186. Oh, Greg, citing something specific from Greenwald would require me to go through some of the things he’s written. And I really don’t want to do that. Blood pressure meds, you know. :)
    But see my comment above (about liberal/conservative trust in news services) for my opinions on the relationship between conclusions and facts. I disagree with his conclusions.
    My sense of him is that his writing can be rather speckled with braggadocio, particularly when he writes about himself.
    I’ve also seen him, on more than a few occasions, engage in internet screaming matches over twitter or on other bloggers’ comments sections with people who disagree with his conclusions, mostly because they disagree with his conclusions. He seems to do this to people with far smaller internet profiles than himself, which makes me wonder if he’s trolling the net, looking for fights to pick.
    And he does this from Brazil. I know it’s petty, but I’d cut him more slack if he was here, doing something about it. Those are why i think of him as a blowhard. The kind of person you describe i’d just call a liar.
    Anyway, no, I’m not gonna wade into his world just to convince you that I don’t like the guy. Could you just take my word for it? :)

  187. Daveon: I don’t think international copyright laws should criminalise people for no reason.

    They do it for no reason whatsoever? Really?

    If you got the impression I am anti-copyright

    Yes. Yes, I am getting that vibe. With every word you write.

  188. So, you’re pro-copyright law, as long as we admit it’s completely flawed and needs to be rewritten from the ground up.

    Correct. I believe 100% that we need copyright and IP laws but the current international systems dating back to the 1700s in some cases are becoming a joke and unworkable in the modern world. The very nature of overlapping copyright rules on music, and that living artists in the UK are having their works come out of copyright, and often with it, their retirement plans, is a mess.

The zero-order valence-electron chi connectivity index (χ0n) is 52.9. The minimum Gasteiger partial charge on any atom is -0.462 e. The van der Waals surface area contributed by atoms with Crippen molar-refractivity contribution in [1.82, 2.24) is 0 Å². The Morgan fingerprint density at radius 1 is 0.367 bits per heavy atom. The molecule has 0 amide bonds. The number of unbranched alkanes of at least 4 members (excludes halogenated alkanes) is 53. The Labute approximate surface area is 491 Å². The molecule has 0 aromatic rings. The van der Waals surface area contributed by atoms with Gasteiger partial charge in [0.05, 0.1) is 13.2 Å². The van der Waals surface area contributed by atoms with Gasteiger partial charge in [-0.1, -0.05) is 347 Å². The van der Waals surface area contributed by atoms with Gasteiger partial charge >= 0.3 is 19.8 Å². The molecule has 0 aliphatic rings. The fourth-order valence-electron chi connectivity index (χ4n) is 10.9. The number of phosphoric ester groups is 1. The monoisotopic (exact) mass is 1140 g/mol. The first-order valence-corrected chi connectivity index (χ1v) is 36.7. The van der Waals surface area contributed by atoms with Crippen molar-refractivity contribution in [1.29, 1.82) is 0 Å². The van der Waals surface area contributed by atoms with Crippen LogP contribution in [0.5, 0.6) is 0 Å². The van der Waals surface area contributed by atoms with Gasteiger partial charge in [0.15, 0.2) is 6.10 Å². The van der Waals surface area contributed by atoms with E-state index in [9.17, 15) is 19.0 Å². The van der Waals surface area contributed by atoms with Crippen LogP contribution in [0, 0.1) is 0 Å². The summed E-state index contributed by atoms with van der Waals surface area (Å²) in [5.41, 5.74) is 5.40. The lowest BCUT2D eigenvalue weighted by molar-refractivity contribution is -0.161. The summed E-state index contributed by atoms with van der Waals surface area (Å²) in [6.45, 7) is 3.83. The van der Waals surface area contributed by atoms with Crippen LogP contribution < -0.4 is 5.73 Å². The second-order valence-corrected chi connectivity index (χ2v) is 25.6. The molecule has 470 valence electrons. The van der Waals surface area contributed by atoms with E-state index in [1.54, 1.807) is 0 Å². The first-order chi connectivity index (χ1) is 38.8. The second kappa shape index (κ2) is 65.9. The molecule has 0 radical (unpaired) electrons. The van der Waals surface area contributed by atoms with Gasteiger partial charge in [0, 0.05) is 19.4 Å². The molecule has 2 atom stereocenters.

Having different periods of copyright coverage between parts of the English speaking world for the written word is daft too.

    So. Yes, I believe in Copyright and IP but I also believe the current systems, worldwide are just coming apart at the seams and we need a copyright and IP system to cover us for at least a few more years.

    Not sure why that should be an issue?

  189. On the same note, I suspect that Software Patents are on the verge of a tipping point too where it will become effectively impossible to enforce a patent without an 8 figure balance in your bank account. They’re certainly way passed protecting innovation in the software space.

    But that is dangerously off topic.

  190. Yes, I am getting that vibe. With every word you write.

    Nothing could be further from the truth. Except software patents, which I fear have turned into a lost cause.

  191. Doc: I don’t like the guy. Could you just take my word for it?

    Sure. I just thought maybe I was missing something obviously flawed in his articles. Despite what Brad says about lefties like me, I am open to learning that my sources are wrong.

  192. Daveon: the current international systems dating back to the 1700s in some cases are becoming a joke and unworkable in the modern world. The very nature of overlapping copyright rules on music, and that living artists in the UK are having their works come out of copyright, and often with it, their retirement plans, is a mess. Having different periods of copyright coverage between parts of the English speaking world for the written word is daft too.

    Ah, I think I understand the problem. The thing that you’re missing is that law is based on people, and people are complicated.

    http://forums.xkcd.com/viewtopic.php?f=7&t=40147

    Look at that graph in the last panel. That’s exactly what you’re proposing.

    As far as copyrights expiring while people are alive, talk to Mark Twain. Happened to him, didn’t stop him from making a boatload of money as an author (course he blew it all on crazy business schemes, but that isn’t copyright law’s problem).

    RE: different terms in the english speaking world. You do realize that nations are sovereign, right? It takes a treaty between nations to create some binding means of keeping terms in sync. The Berne Convention was a treaty between a whole bunch of countries for a long, long time. WIPO has replaced Berne. The WIPO treaty is implemented in American law via the DMCA. But the point is, you can’t force another country to follow your laws.

    When Berne was in effect in most of Europe, America didn’t sign up, so while Europe had Life-Plus-N copyright terms, America had 24+24 year fixed terms.

    Would you like for Europe to force America to follow their copyright terms just for consistencies sake?

    People are complicated. You’re looking at the realities of copyright law and international treaties as if they can be rewritten from the ground up and cause a decrease in drama. And it won’t work that way.